It would be prudent for you to consult with an elder abuse attorney as soon as possible.
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I am sorry that you are going through this, please work with a local probate/ elder abuse type attorney in your area and he or she will help you through this process, take care and I hope that things work out.
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If you believe there is something suspicious about your father's death, you need to hire an attorney who can get the case re-opened and properly investigated. Seriously though, there is nothing that anyone on this forum can tell you in a paragraph that will help you sort this out. Seek the advice of an elder law attorney in your area to assist you.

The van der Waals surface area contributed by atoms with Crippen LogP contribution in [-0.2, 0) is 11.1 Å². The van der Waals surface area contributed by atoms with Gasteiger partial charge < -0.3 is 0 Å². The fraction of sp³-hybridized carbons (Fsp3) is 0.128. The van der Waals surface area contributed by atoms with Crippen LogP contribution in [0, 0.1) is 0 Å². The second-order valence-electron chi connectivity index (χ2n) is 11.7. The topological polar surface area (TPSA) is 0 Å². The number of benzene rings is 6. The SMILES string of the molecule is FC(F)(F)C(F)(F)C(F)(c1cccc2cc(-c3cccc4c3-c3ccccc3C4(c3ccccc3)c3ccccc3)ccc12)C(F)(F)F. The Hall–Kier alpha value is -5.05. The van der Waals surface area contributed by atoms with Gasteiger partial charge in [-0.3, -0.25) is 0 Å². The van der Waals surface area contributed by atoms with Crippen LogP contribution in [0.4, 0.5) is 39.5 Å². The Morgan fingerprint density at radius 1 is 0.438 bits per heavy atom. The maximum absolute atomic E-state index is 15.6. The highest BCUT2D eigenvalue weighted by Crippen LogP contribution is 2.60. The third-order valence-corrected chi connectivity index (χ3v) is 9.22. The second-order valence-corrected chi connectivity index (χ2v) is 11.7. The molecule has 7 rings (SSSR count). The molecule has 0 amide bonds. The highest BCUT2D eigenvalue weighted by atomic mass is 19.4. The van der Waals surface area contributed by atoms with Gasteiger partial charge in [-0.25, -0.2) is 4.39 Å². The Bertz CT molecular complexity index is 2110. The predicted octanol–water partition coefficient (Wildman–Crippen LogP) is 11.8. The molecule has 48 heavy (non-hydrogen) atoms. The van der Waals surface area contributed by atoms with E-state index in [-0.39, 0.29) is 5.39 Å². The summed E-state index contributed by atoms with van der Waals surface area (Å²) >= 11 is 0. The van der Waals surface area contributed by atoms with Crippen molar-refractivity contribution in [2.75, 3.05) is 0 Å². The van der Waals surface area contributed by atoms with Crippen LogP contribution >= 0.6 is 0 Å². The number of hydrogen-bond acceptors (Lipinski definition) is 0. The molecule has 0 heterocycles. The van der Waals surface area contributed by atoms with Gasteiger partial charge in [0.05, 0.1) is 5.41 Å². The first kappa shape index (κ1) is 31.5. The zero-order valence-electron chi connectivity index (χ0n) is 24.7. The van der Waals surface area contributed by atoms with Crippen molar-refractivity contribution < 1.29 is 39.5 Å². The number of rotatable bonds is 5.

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I agree with my colleagues. I would simply add that unless you have very compelling evidence in support of your beliefs, then you need to think long and hard before doing anything. You have the burden of proof against you, and suing family members is never a pleasant experience. Suspicions will not win this for you. An attorney might be a great benefit to you.
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If your mother has mental capacity and if she is acting of her own volition, she is free to make lifetime gifts of her assets. However, you are correct that under these circumstances the transfers could be considered fraudulent. As for your father's passing, it may have been due in part to neglect but it is unlikely that would be a basis for any criminal investigation or legal action. I agree that you should probably consult a lawyer. However, the best way to try to regain your inheritance is for you to work on your relationship with your mother.Ask a similar question